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      The safety and efficacy of elbasvir and grazoprevir in participants with hepatitis C virus genotype 1b infection

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          Most cited references 21

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          Global epidemiology and genotype distribution of the hepatitis C virus infection.

          The treatment of chronic hepatitis C virus (HCV) infection has the potential to change significantly over the next few years as therapeutic regimens are rapidly evolving. However, the burden of chronic infection has not been quantified at the global level using the most recent data. Updated estimates of HCV prevalence, viremia and genotypes are critical for developing strategies to manage or eliminate HCV infection. To achieve this, a comprehensive literature search was conducted for anti-HCV prevalence, viraemic prevalence and genotypes for all countries. Studies were included based on how well they could be extrapolated to the general population, sample size and the age of the study. Available country estimates were used to develop regional and global estimates. Eighty-seven countries reported anti-HCV prevalence, while HCV viraemic rates were available for fifty-four countries. Total global viraemic HCV infections were estimated at 80 (64-103) million infections. Genotype distribution was available for ninety-eight countries. Globally, genotype 1 (G1) was the most common (46%), followed by G3 (22%), G2 (13%), and G4 (13%). In conclusion, the total number of HCV infections reported here are lower than previous estimates. The exclusion of data from earlier studies conducted at the peak of the HCV epidemic, along with adjustments for reduced prevalence among children, are likely contributors. The results highlight the need for more robust surveillance studies to quantify the HCV disease burden more accurately. Copyright © 2014 European Association for the Study of the Liver. Published by Elsevier B.V. All rights reserved.
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            Ledipasvir and sofosbuvir for untreated HCV genotype 1 infection.

            In phase 2 studies, treatment with the all-oral combination of the nucleotide polymerase inhibitor sofosbuvir and the NS5A inhibitor ledipasvir resulted in high rates of sustained virologic response among previously untreated patients with hepatitis C virus (HCV) genotype 1 infection. We conducted a phase 3, open-label study involving previously untreated patients with chronic HCV genotype 1 infection. Patients were randomly assigned in a 1:1:1:1 ratio to receive ledipasvir and sofosbuvir in a fixed-dose combination tablet once daily for 12 weeks, ledipasvir-sofosbuvir plus ribavirin for 12 weeks, ledipasvir-sofosbuvir for 24 weeks, or ledipasvir-sofosbuvir plus ribavirin for 24 weeks. The primary end point was a sustained virologic response at 12 weeks after the end of therapy. Of the 865 patients who underwent randomization and were treated, 16% had cirrhosis, 12% were black, and 67% had HCV genotype 1a infection. The rates of sustained virologic response were 99% (95% confidence interval [CI], 96 to 100) in the group that received 12 weeks of ledipasvir-sofosbuvir; 97% (95% CI, 94 to 99) in the group that received 12 weeks of ledipasvir-sofosbuvir plus ribavirin; 98% (95% CI, 95 to 99) in the group that received 24 weeks of ledipasvir-sofosbuvir; and 99% (95% CI, 97 to 100) in the group that received 24 weeks of ledipasvir-sofosbuvir plus ribavirin. No patient in either 12-week group discontinued ledipasvir-sofosbuvir owing to an adverse event. The most common adverse events were fatigue, headache, insomnia, and nausea. Once-daily ledipasvir-sofosbuvir with or without ribavirin for 12 or 24 weeks was highly effective in previously untreated patients with HCV genotype 1 infection. (Funded by Gilead Sciences; ION-1 ClinicalTrials.gov number NCT01701401.).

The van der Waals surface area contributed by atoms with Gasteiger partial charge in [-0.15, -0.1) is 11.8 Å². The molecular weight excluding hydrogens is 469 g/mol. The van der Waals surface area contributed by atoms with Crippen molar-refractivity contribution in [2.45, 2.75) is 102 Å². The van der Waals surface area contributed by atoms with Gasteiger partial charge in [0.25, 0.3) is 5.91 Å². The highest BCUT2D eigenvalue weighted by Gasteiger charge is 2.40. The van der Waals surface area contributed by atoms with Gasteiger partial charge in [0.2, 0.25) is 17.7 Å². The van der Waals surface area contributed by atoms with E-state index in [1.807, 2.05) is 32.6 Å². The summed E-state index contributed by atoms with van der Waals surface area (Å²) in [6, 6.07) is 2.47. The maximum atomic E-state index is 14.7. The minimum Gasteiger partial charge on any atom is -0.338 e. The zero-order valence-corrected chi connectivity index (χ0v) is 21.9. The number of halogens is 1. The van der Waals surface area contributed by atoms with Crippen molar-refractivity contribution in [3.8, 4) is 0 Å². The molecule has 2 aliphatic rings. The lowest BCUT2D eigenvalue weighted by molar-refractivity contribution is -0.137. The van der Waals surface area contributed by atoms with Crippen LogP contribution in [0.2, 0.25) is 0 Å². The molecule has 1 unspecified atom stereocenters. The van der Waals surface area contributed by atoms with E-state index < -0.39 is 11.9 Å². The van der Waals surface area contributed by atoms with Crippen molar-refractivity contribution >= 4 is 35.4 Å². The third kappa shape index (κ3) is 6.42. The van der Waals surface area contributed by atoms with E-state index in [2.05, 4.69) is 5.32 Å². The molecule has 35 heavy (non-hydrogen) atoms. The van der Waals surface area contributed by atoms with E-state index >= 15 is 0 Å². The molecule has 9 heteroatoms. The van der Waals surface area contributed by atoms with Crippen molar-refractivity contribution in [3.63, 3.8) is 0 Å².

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              Is Open Access

              EASL Recommendations on Treatment of Hepatitis C 2015.

              (2015)
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                Author and article information

                Journal
                Journal of Gastroenterology
                J Gastroenterol
                Springer Science and Business Media LLC
                0944-1174
                1435-5922
                May 2018
                January 17 2018
                May 2018
                : 53
                : 5
                : 679-688
                Article
                10.1007/s00535-018-1429-3
                © 2018

                http://www.springer.com/tdm

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